“Frozen Apartments of Vorkuta”: Incredible Photos from The Heart of The Coldest City in All of Europe

Vorkuta (Nenets for “the abundance of bears”, “bear corner”) is a coal-mining town in the Komi Republic, Russia, situated just north of the Arctic Circle in the Pechora coal basin at the river Vorkuta. Vorkuta is the fourth largest city north of the Arctic Circle and the easternmost town in Europe. It is also the coldest city in all of Europe, boasting a record cold temperature of -52 degrees C (-61 degrees F).

More: Arseniy Kotov, Instagram h/t: Wikipedia, Meduza

The town of Vorkuta, situated in the permafrost belt about 110 miles from the Arctic Ocean, was founded by the Vorkuta River after large coal deposits were discovered in the area. The first detachment of prisoners was dispatched to the spot in the early 1930s, and they soon constructed a workers’ settlement known as Rudnik. By the start of the Stalinist Terror, the area was already home to one of the biggest and harshest camps in the Soviet Gulag: Vorkutlag (which included the Rechlag camp for political prisoners). In 1943, the many settlements around the coal mines, where the high salaries also attracted workers from across the USSR, were reorganized into the town of Vorkuta, now Europe’s easternmost city.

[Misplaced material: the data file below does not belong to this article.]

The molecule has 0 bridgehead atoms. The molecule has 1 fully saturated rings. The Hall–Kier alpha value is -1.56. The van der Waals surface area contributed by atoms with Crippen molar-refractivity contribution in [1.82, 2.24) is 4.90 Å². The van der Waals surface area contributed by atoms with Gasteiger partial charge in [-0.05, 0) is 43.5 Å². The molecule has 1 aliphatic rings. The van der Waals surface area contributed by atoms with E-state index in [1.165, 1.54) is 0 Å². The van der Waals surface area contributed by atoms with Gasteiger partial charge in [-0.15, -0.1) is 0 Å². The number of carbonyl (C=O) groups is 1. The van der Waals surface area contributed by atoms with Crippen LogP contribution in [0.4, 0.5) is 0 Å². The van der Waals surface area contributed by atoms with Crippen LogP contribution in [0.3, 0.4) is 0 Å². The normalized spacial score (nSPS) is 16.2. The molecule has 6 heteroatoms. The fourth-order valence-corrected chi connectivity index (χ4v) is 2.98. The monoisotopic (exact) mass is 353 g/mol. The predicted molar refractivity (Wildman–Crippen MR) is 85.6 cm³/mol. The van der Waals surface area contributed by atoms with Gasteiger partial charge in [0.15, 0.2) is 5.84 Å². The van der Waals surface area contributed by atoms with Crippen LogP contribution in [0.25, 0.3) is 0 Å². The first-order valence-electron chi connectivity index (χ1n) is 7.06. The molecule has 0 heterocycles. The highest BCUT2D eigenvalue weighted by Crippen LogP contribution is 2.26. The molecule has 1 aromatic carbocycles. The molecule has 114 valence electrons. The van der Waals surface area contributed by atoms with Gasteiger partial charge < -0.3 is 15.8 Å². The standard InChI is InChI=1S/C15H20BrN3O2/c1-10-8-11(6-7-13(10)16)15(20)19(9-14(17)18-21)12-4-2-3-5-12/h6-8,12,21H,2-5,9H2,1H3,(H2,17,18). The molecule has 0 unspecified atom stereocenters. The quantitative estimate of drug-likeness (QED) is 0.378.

Soviet officials declared an amnesty after Stalin’s death, but the pardon did not extend to many political prisoners, leading to a massive prisoner uprising in Vorkuta, which the authorities brutally crushed. Since the 1990s, the town has been in industrial decline, the mines have outlived their usefulness, and residents have been leaving. Vorkuta is technically the fourth most populous settlement north of the Arctic Circle (after Murmansk, Norilsk, and Norway’s Tromsø), but this is likely based on numbers that are no longer accurate. According to unofficial counts, there are now no more than 50,000 people left in Vorkuta. Today, it’s one of Russia’s fastest dying cities.

These amazing photos were taken by Arseniy Kotov, a photographer specializing in photos of towns in the former Eastern Bloc.

“In this house in the settlement of Severny, there is only one inhabited apartment left, but the whole house is still heated. In many apartments this winter from severe frosts burst pipes and the building inside and outside was overgrown with icicles and snow,” he writes.

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